TV Review: “Melrose Place”

Written by Television, TV Reviews

There’s a killer on the loose in Melrose Place! Beware! The ’90s hit soap is back, this time on the CW, which seems to be mining the previous decade for new programming (or is it reprogramming?). While I wait for some exec at the CW to remake Fox’s series, Wolf, I’m stuck with the new Melrose Place, an update of the sex and sleaze-filled show that gave us Josie Bissett, Courtney Thorne Smith and that dude who’s Elizabeth Shue’s brother.  A new group of twentysomethings have moved into the place, but there’s still the same intrigue and drama we’ve come to expect. As is custom in fantasyland, every neighbor knows one another and they form a tight knot family, for now. Soon enough I’m sure the characters will be swapping beds and blackmailing one another. We can only hope.

You know, I was once twenty and living in the Los Angeles area and I wonder where these apartment complexes exist that twentysomethings get along so wonderfully that they meet up in the courtyard when someone dies or someone gets engaged. Then again, I lived on Moorpark Place, so maybe the vibe is different in Hollywood than in the Valley. Still, this is the land of make believe, so the fantasy of a group of people becoming family in a Melrose apartment complex is passed off as reality.

The new version of Melrose Place, which the CW airs on Tuesday nights (and online at their infinitely confusing website), is just as sleazy, corny and full of sex as the original. I watched the pilot thinking I’d be getting a healthy does of mindless, guilty entertainment — and, for the most part, I got what I expected.

Speaking of the killer on the loose, I was coming to expect seeing Laura Leighton deliver her particular brand of crazy to the show, but her character, Sydney (a holdover from the original series) was killed in the first ten minutes. What a shocker. From what I’ve read, the mystery of Sydney’s murder will be sorted out throughout the early part of the season and Leighton will continue to show up in flashbacks. I guess I can live with that. Still, it’s nice that Thomas Calabro shows up to reprise his role as Dr. Michael Mancini, king of the douchebags, and carries the torch of the old school Melrose Place-ers. And wouldn’t you know it, he’s also the father of one of the main characters, David (Shaun Sipos), a troubled pretty boy, who sold drugs in the past and apparently knows how to break into houses and steal million dollar paintings. Excellent.melrose-place-2009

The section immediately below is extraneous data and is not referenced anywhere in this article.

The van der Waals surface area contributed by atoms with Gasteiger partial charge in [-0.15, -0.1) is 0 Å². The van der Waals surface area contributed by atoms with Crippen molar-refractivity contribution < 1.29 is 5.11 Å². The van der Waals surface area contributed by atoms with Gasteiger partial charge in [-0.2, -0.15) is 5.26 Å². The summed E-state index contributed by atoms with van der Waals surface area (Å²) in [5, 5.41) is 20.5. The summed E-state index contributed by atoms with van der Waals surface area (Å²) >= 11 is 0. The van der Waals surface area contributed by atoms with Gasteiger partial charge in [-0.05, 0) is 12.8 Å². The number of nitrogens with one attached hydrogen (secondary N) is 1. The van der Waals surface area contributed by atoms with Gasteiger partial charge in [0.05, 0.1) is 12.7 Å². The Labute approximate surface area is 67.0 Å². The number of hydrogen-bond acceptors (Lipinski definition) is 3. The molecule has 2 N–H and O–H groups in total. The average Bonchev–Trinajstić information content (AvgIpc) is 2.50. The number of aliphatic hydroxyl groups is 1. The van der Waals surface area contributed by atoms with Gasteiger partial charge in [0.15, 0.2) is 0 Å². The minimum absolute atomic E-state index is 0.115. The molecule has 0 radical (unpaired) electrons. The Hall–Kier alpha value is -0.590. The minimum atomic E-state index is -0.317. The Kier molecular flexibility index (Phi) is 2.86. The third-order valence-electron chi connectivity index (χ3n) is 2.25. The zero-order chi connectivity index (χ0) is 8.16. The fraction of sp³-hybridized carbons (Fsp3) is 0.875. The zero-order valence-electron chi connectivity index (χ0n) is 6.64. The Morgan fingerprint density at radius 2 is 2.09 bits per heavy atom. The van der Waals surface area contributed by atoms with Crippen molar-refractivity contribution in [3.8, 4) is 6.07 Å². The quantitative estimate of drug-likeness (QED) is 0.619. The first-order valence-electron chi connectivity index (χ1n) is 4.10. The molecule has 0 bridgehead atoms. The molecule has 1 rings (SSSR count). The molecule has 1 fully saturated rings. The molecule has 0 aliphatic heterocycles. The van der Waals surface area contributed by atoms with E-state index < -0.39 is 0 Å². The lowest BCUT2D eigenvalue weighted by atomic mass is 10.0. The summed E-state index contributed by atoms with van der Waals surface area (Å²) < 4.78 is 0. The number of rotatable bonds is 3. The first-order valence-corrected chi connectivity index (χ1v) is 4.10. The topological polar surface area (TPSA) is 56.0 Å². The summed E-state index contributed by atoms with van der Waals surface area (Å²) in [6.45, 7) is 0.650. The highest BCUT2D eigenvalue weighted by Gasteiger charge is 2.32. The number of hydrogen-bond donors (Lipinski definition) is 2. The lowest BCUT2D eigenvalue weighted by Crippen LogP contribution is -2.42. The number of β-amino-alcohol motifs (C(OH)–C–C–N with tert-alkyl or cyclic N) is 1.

Other residents at the Melrose place are Auggie (Colin Egglesfield), a pensive chef, Ella (Katie Cassidy — daughter of David), a cutthroat publicist, Lauren (Stephanie Jacobsen), a med student who is broke and compromises herself by sleeping with a millionaire to help cover her bills, and the cute couple, Jonah (Michael Rady) and Riley (Jessica Lucas),  a first grade teacher. Now, I know teachers don’t make a lot of money, and it seems like Jonah hasn’t made his big break yet, so I don’t know where they’re getting the cash to live on Melrose. But it’s Hollywood, so the rent must be cheap or something.

Jonah and Riley are the sweetest thing about Melrose Place. Their relationship is pretty genuine. Rady is a great, lovable actor who also appeared on Greek (as a nerd) and Swing Town (as a wife-swapping husband in the ’70s).  His acting outshines everyone on the whole show with his earnestness and charm. When Riley finally accepted his marriage proposal in the pilot, I was actually touched.

Oh yeah, Ashlee Simpson-Wentz is also on the show as Violet, who has some connection to the deceased Sydney. She is horrible and out of her league with the rest of the actors on the show. Apparently the years of thespian training on 7th Heaven didn’t pay off. I guarantee you will cringe whenever she’s on screen.

I think it’s worth pointing out that there was a lesbian kissing scene in the pilot only because it seems like yesterday that the original Melrose Place was causing controversy for even alluding that the gay character on the show would kiss his boyfriend. My, how far we’ve come, wouldn’t you say? Stylistically, it has the same razzle-dazzle camera work you would expect from anything aimed at a generation addicted to the Internet and endless entertainments possibilities. The edits are hyper-kinetic quick cuts,  and the picture frame seems to be constantly moving, either by steadicam or hand-held camera. While it’s sometimes hard to judge a show by its pilot, I actually enjoyed the new Melrose Place. Compared to the other shows the CW is churning out, it feels kind of grown up, which means I might actually watch it again, especially if Heather Locklear decides to return.

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